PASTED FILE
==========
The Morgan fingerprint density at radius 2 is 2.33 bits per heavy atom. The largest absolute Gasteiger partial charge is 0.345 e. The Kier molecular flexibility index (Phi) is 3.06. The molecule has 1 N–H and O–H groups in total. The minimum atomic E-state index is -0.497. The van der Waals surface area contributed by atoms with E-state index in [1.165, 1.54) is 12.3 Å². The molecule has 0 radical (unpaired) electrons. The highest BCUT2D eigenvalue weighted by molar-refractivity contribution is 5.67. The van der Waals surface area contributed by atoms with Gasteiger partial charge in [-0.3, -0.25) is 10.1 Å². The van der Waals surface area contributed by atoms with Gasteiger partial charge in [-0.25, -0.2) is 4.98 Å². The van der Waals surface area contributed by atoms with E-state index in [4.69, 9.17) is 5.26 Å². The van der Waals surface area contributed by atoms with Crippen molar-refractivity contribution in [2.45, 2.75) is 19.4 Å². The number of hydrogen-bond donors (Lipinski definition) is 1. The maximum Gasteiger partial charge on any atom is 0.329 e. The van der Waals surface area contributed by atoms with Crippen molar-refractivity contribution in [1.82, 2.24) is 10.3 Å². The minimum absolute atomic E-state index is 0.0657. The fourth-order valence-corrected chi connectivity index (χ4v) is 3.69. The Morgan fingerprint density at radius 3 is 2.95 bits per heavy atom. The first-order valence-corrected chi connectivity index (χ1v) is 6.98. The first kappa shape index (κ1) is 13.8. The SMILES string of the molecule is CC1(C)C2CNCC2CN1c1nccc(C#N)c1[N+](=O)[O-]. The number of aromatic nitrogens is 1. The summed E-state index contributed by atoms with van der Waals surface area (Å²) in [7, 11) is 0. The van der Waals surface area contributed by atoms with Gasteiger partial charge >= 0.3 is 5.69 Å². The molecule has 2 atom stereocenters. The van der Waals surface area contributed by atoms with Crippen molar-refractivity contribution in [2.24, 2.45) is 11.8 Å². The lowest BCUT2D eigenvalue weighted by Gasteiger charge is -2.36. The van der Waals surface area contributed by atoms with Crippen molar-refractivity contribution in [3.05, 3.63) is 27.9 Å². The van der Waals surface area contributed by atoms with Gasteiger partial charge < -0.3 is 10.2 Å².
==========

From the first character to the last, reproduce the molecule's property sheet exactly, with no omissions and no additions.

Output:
The Morgan fingerprint density at radius 2 is 2.33 bits per heavy atom. The largest absolute Gasteiger partial charge is 0.345 e. The Kier molecular flexibility index (Phi) is 3.06. The molecule has 1 N–H and O–H groups in total. The minimum atomic E-state index is -0.497. The van der Waals surface area contributed by atoms with E-state index in [1.165, 1.54) is 12.3 Å². The molecule has 0 radical (unpaired) electrons. The highest BCUT2D eigenvalue weighted by molar-refractivity contribution is 5.67. The van der Waals surface area contributed by atoms with Gasteiger partial charge in [-0.3, -0.25) is 10.1 Å². The van der Waals surface area contributed by atoms with Gasteiger partial charge in [-0.25, -0.2) is 4.98 Å². The van der Waals surface area contributed by atoms with E-state index in [4.69, 9.17) is 5.26 Å². The van der Waals surface area contributed by atoms with Crippen molar-refractivity contribution in [2.45, 2.75) is 19.4 Å². The number of hydrogen-bond donors (Lipinski definition) is 1. The maximum Gasteiger partial charge on any atom is 0.329 e. The van der Waals surface area contributed by atoms with Crippen molar-refractivity contribution in [1.82, 2.24) is 10.3 Å². The minimum absolute atomic E-state index is 0.0657. The fourth-order valence-corrected chi connectivity index (χ4v) is 3.69. The Morgan fingerprint density at radius 3 is 2.95 bits per heavy atom. The first-order valence-corrected chi connectivity index (χ1v) is 6.98. The first kappa shape index (κ1) is 13.8. The SMILES string of the molecule is CC1(C)C2CNCC2CN1c1nccc(C#N)c1[N+](=O)[O-]. The number of aromatic nitrogens is 1. The summed E-state index contributed by atoms with van der Waals surface area (Å²) in [7, 11) is 0. The van der Waals surface area contributed by atoms with Gasteiger partial charge >= 0.3 is 5.69 Å². The molecule has 2 atom stereocenters. The van der Waals surface area contributed by atoms with Crippen molar-refractivity contribution in [2.24, 2.45) is 11.8 Å². The lowest BCUT2D eigenvalue weighted by Gasteiger charge is -2.36. The van der Waals surface area contributed by atoms with Crippen molar-refractivity contribution in [3.05, 3.63) is 27.9 Å². The van der Waals surface area contributed by atoms with Gasteiger partial charge < -0.3 is 10.2 Å².